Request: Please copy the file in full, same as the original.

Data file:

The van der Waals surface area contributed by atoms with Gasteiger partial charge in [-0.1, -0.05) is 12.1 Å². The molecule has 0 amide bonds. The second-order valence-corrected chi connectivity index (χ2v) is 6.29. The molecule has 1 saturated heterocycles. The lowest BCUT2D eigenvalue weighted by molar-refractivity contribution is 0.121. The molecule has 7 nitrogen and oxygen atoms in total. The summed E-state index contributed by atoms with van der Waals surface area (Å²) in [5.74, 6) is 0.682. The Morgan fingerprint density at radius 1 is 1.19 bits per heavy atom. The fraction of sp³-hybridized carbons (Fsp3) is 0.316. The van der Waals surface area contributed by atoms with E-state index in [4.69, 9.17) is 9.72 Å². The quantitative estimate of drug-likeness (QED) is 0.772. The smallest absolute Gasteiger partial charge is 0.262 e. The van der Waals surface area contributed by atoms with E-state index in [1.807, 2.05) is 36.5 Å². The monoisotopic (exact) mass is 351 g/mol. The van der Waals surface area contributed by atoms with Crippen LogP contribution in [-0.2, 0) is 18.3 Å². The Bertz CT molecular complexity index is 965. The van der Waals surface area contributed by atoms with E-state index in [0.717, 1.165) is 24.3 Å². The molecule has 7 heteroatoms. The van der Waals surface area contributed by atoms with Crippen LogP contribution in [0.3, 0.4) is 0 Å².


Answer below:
The van der Waals surface area contributed by atoms with Gasteiger partial charge in [-0.1, -0.05) is 12.1 Å². The molecule has 0 amide bonds. The second-order valence-corrected chi connectivity index (χ2v) is 6.29. The molecule has 1 saturated heterocycles. The lowest BCUT2D eigenvalue weighted by molar-refractivity contribution is 0.121. The molecule has 7 nitrogen and oxygen atoms in total. The summed E-state index contributed by atoms with van der Waals surface area (Å²) in [5.74, 6) is 0.682. The Morgan fingerprint density at radius 1 is 1.19 bits per heavy atom. The fraction of sp³-hybridized carbons (Fsp3) is 0.316. The van der Waals surface area contributed by atoms with E-state index in [4.69, 9.17) is 9.72 Å². The quantitative estimate of drug-likeness (QED) is 0.772. The smallest absolute Gasteiger partial charge is 0.262 e. The van der Waals surface area contributed by atoms with E-state index in [1.807, 2.05) is 36.5 Å². The monoisotopic (exact) mass is 351 g/mol. The van der Waals surface area contributed by atoms with Crippen LogP contribution in [-0.2, 0) is 18.3 Å². The Bertz CT molecular complexity index is 965. The van der Waals surface area contributed by atoms with E-state index in [0.717, 1.165) is 24.3 Å². The molecule has 7 heteroatoms. The van der Waals surface area contributed by atoms with Crippen LogP contribution in [0.3, 0.4) is 0 Å².